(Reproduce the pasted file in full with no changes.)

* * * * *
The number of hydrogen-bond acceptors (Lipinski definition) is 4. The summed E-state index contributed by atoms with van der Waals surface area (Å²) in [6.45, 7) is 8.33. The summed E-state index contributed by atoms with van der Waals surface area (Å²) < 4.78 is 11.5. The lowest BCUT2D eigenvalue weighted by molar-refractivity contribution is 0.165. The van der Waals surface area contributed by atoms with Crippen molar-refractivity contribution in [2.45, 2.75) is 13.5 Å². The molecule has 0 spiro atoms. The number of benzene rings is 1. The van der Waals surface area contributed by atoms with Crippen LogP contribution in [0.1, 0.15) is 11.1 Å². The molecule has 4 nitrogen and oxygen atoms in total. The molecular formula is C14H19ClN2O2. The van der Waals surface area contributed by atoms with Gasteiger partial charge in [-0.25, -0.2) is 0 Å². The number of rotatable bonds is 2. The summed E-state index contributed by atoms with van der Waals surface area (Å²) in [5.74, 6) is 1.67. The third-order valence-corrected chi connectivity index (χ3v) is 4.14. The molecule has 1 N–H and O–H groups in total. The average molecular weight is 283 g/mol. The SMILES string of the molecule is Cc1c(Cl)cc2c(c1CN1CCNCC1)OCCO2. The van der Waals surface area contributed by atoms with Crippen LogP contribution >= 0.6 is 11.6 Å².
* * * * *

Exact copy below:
The number of hydrogen-bond acceptors (Lipinski definition) is 4. The summed E-state index contributed by atoms with van der Waals surface area (Å²) in [6.45, 7) is 8.33. The summed E-state index contributed by atoms with van der Waals surface area (Å²) < 4.78 is 11.5. The lowest BCUT2D eigenvalue weighted by molar-refractivity contribution is 0.165. The van der Waals surface area contributed by atoms with Crippen molar-refractivity contribution in [2.45, 2.75) is 13.5 Å². The molecule has 0 spiro atoms. The number of benzene rings is 1. The van der Waals surface area contributed by atoms with Crippen LogP contribution in [0.1, 0.15) is 11.1 Å². The molecule has 4 nitrogen and oxygen atoms in total. The molecular formula is C14H19ClN2O2. The van der Waals surface area contributed by atoms with Gasteiger partial charge in [-0.25, -0.2) is 0 Å². The number of rotatable bonds is 2. The summed E-state index contributed by atoms with van der Waals surface area (Å²) in [5.74, 6) is 1.67. The third-order valence-corrected chi connectivity index (χ3v) is 4.14. The molecule has 1 N–H and O–H groups in total. The average molecular weight is 283 g/mol. The SMILES string of the molecule is Cc1c(Cl)cc2c(c1CN1CCNCC1)OCCO2. The van der Waals surface area contributed by atoms with Crippen LogP contribution >= 0.6 is 11.6 Å².